Next was a grand melee, where the fighters were split into two teams. The one team was anchored by those who had been fighting for over ten years, and also contained those who had been fighting under two. As I had by then been fighting for just over two years, I was on the second team, which was called ‘Beauty’. (I don’t remember our opponents’ team name, but I conjecture it was ‘Age’.) This was an unlimited resurrection battle. I fought it for a while but eventually stopped as I do not really see the point of that type of scenario. It basically consisted of people simply throwing themselves into combat, being slain, and throwing themselves in again. There does not seem to be any gain or reason to it (except to fight). If it was limited rez, or better yet no rez, the teams would actually have to use caution and tactics. It could be run several times which would allow for a great amount of fighting that actually taught the participants skills, instead of simply being a meat-grinder.

After the melee came Mordain’s Rings, which I had been waiting for two years to try. The marshals stood in a circle upon the field while around the circle are three rings; all fighters stood in the first ring. If you lost a fight you had to move into the next ring until you were out all together. You can also be pushed out of a ring. Treachery was the name of the game in the ring as alliances sprang up and were broken continuously. I had two good moments in the rings. The first time we ran it I ended up beside Berend. I told him we should team up and go around to the right to come up behind some others who were already fighting. He didn’t quite trust me and wanted me to lead, but I had him go first. We encountered a lord from An Tir called Gand and I pulled back and watched as Berend and Gand fought. Berend was legged but ended up winning. I then stepped to Berend’s side, said “Good job” and clocked him with my sword as he looked up at me. My second moment of fox-like guile came when I first ended up in the second ring where Siegfried and Gand came at me. I tried to talk Gand out of teaming up with Siegfried. So instead Siegfried invited me to join them. I agreed, and Siegfried stood with his back to the line and began telling me strategies we should follow and I listened, nodding, and then knocked him into the third ring. He complimented me on being so sneaky, but said I would be oh so dead when I reached the third ring. Gand quickly sent me there and Siegfried knocked me out of the game. Afterwards he congratulated me on being so sneaky.

THL Richard Larmer, leader of the Company of the White Heart, then handed out some awards. Wat most cited as the most chivalrous fighter of the day, while Hoskuld was the best overall fighter of the day. Lord Kenric Manning was given an award for having the best presentation upon the field.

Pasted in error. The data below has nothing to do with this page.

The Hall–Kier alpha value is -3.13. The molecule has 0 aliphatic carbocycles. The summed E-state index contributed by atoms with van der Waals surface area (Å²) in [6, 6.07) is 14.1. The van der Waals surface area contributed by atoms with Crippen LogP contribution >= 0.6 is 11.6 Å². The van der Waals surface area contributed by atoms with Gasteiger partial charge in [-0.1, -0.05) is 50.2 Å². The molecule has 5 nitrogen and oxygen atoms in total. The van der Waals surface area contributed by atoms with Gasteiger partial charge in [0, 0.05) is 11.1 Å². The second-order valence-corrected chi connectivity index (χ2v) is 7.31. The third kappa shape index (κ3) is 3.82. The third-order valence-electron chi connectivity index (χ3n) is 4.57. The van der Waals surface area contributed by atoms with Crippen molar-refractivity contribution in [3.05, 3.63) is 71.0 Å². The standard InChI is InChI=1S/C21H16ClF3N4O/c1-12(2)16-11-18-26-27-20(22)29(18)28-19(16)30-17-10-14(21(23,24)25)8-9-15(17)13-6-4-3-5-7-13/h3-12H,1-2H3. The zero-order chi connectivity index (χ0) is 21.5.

I then did a bit of pick-up with one of Has’ Marines (whose name I have unfortunately forgotten). I then climbed up to the shade and collapsed in a chair where I was feed bread and salted corn, water, cola and iced tea. His Highness came to sit with us, bearing a plate of fruit, cheese and crackers and I quipped that we should rebel and seize his food. He then passed his plate about and ended up being given some of our food in return. We all then realized just how smart our Prince was, as he had placated the people by giving them a little when he could have lost all, and in the process received some of our own food in return! He will be a wise king, should he rise to the throne.

From our vantage point we watched the construction and use of a pit saw by the Petrea Thule encampment.

That evening Berend and Mahault prepared food in the manor for House De Taahe, consisting of sauerkraut, potatoes and seventy-five bratwurst sausages. As many of the household had left for home by then there was more than enough food, even with the legendary appetites of Finnvarr and Wat to contend with. I made the observation that all nine of the people sleeping in my room had eaten voluminous amounts of sauerkraut and bratwurst. At least we would be ensured of a warm room that night!

We once again stopped first at the Ard Yorvik encampment, where several ends of boules (bocce) were played. Plans to hold some inter-canton competitions were discussed. After dark, I left Thorfinna there as I went to visit with Petrea Thule. I talked for a long time with Nick the Senior about writing and archery, and then with Tiberius about fighting. When I finally wandered back to Ard Yorvik I found a very silly bardic circle under way and spent many hours there.


The next day we arouse early, helped those camping with Ard Yorvik pack and returned to our keep at half past four in the afternoon.